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Why hiring a Data Scientist isn’t enough

Data Scientists are captivating the corporate world. What Harvard Business Review once called the “sexiest job of the 21st century,” has yielded billions of dollars invested to extract talent and analysis from data. Data is like a black box. Information goes in, and, apparently, out comes a wondrous solution.

Data Scientists can seemingly solve all the problems in the supply chain: As one New York startup explained in their job description, a good Data Scientist is expected to “design, build, and maintain analyses and performance visualizations” for both internal and external projects, “democratizing data.” One-part engineering, one-part design, the math and statistics pave the way for deeper understanding. With a deep-seated knowledge of algorithms processing, the Data Science sorts through mass quantities of data. So they are suddenly the glue that mobilizes an organization.

Thanks to the battle cry sounded for one of these superheroes, we know they’re desirable–without question. But for all their cache and high salaries…will hiring one actually solve your problems?

Spoiler alert: Not necessarily. The skills of one person are not enough–you have to rescale your whole organization to reap real benefits.

Don’t just leave it all to the techies! A data scientist may not be necessary. Bringing in an external vendor can solve the data mining challenges facing an action-driven organization. If and when you do hire a data scientist, make sure you’ve identified the right problem for them to be working on. Only then can they provide provide value to the company. Otherwise, hiring them would be pointless.

Dream data science teams are not about hiring unicorns. They’re made up of different skill-sets: Data science, engineering, and visualization. As David Robinson from Datacamp said at SXSWEdu, “Data Science is a silver bullet if you’re trying to kill a werewolf by moonlight–but otherwise it’s not.”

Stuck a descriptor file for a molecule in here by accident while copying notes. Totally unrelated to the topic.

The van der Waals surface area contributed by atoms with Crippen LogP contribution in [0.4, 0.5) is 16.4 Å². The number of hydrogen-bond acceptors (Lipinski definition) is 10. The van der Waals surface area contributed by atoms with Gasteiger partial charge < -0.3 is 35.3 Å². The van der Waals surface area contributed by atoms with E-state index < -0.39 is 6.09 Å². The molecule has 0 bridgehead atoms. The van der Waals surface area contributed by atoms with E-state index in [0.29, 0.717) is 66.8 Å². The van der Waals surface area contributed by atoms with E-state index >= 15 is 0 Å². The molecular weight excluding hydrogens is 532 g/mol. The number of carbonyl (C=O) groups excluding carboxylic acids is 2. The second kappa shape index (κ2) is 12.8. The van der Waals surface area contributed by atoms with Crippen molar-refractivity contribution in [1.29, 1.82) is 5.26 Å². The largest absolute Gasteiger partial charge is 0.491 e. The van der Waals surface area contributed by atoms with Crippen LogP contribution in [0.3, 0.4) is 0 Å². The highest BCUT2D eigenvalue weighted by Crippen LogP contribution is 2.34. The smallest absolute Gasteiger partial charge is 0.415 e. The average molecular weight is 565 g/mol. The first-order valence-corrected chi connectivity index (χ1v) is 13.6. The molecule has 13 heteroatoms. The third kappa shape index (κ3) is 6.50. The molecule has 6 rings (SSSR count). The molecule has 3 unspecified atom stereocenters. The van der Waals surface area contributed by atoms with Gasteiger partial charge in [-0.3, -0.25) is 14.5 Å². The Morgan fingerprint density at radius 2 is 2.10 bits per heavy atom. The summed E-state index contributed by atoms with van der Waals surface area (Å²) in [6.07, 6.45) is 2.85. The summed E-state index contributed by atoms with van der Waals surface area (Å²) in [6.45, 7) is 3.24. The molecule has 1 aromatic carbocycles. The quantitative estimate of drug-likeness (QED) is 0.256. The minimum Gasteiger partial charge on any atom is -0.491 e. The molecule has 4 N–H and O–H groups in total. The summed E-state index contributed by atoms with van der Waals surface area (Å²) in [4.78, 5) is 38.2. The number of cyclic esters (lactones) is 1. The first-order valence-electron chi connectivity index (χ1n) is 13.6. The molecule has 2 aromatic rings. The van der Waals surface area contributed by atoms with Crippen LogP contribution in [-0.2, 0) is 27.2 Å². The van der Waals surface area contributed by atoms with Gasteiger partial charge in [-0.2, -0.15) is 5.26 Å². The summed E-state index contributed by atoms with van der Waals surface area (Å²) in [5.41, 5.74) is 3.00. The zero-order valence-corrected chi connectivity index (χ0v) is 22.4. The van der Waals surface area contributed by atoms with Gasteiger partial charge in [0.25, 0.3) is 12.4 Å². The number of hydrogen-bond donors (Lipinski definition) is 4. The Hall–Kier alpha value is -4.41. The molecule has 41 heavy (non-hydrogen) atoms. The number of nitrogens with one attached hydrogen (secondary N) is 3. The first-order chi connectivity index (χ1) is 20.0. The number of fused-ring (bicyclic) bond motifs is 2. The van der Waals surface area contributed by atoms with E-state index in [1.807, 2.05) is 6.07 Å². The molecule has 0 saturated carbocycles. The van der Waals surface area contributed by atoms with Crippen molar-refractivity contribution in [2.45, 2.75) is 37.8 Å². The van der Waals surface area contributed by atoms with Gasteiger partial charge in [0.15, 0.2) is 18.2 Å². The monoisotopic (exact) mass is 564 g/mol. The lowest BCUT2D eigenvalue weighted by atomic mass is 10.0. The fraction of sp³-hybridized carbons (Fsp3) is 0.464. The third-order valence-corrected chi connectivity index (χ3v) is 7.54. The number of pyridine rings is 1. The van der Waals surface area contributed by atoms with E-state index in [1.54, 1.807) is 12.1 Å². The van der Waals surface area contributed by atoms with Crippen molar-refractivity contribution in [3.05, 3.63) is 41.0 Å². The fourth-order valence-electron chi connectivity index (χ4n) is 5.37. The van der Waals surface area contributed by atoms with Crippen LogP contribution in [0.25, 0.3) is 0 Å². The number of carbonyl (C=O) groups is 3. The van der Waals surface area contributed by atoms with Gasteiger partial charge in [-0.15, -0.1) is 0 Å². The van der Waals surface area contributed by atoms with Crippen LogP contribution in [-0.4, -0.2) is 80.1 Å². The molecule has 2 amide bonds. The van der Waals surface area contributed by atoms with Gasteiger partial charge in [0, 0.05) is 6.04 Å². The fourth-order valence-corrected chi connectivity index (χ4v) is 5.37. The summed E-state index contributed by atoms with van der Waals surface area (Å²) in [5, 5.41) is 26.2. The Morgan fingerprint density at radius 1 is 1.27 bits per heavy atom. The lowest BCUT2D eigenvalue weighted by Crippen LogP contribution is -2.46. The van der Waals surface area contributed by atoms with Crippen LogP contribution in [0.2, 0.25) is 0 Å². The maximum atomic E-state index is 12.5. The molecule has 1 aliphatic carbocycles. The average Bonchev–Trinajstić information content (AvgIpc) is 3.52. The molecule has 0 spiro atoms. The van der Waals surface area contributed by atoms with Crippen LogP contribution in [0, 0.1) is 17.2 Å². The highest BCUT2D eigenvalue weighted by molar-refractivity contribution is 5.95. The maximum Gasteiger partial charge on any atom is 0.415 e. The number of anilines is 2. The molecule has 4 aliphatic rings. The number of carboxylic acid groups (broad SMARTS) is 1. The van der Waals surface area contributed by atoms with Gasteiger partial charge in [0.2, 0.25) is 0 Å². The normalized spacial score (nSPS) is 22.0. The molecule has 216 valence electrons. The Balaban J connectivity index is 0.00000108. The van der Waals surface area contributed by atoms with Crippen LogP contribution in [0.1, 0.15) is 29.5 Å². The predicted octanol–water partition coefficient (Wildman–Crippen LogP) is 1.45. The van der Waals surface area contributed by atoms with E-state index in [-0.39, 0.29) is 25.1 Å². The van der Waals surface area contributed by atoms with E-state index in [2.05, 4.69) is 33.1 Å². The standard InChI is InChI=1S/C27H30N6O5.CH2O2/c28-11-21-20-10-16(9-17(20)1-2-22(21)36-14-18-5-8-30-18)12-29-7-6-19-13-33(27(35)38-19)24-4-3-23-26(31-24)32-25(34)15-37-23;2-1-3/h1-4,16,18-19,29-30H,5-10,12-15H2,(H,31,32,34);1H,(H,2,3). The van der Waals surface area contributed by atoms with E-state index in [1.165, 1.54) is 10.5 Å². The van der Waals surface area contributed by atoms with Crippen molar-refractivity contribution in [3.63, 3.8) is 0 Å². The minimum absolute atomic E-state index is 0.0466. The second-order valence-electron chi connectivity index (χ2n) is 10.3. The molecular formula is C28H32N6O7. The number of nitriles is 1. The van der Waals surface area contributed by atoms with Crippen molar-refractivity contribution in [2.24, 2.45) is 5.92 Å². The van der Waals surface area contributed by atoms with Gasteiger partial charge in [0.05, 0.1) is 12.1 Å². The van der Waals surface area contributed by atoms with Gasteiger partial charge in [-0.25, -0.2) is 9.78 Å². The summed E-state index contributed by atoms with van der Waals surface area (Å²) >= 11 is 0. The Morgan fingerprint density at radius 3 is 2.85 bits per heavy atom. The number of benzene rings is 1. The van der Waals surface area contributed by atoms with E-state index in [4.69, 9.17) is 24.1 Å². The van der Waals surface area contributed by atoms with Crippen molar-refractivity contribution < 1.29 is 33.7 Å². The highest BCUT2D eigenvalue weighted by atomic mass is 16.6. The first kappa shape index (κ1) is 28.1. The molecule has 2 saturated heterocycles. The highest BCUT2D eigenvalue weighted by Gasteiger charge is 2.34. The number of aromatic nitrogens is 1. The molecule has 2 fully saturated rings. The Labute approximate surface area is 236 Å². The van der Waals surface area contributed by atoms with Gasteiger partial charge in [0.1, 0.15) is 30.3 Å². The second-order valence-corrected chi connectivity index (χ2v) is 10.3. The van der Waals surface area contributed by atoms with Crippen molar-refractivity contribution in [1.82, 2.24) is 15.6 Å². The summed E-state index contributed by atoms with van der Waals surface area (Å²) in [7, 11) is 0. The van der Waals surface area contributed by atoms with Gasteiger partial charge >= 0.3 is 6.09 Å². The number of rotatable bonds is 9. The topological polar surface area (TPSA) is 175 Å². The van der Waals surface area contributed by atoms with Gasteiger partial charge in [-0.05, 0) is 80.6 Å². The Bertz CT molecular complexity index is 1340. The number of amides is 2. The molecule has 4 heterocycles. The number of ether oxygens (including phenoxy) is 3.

The Data Scientist role seems so alluring because it strikes the perfect, elusive balance between hard and soft skills: it’s not enough to be a team player; SQL and Python programming can put you ahead of the game. It’s not enough to be a stellar statistician; if you can’t create productive partnerships, then the work is done in a black hole.

In other words, a Data Scientist won’t solve all your problems…it’s more complicated than that.

First of all, great data alone has the capacity to outpace a data scientist. Besides, this data might be incomplete or inaccurate, or unusable due to security and privacy concerns. So, what are some ways to include data science in your directives, beyond the unicorn?

A strong organization should:

  • Communicate
    Effectively identify the issues at hand in your organization. Communicate in common language, speak to stakeholders and determine their pain points.
  • Define the problem

Build the right capabilities together… otherwise, there’s no point in having a data scientist at all.

  • Collect the right data
    Identify the attributes you need to strengthen the chain of efficiency.
  • Create the right algorithm
    Analyze the numbers to present feasible strategies, which can make the difference between mining meaningless data and driving forward business KPIs.
  • Cultivate a decision-driven culture, informed by data.
    Only once your organization is streamlined can you synthesize the data correctly. Then you can collaborate to achieve number-driven goals

Leadership is critical to ensuring your organization has the right data at the right time. Isn’t just about data science or programming, it’s about the right culture and skills to hone in one what’s not working yet. Those skills are immeasurable when tackling the great wave of data, and solving problems at hand.

Adaptability is just as important as high-level programming, and we can all take on these critical skills. There is no one person or position that is going to float and organization to the top. Workflow varies from case to case, and we must do it together.

Whatever your industry holds, investing in data requires time and attention. Focus on the questions you want to solve, and seek out the right people with the right blend of skills. Data Scientists are so desirable because they have the capacity to adapt. Now it’s time adapt as an organization.

 

Niall McKinney

Niall McKinney

Niall has been passionate about high-quality professional development throughout his career as a leading leader in blue-chip companies, and a VC-backed founder who built a multi-national business to successful sale and exit.

Posted May 1, 2019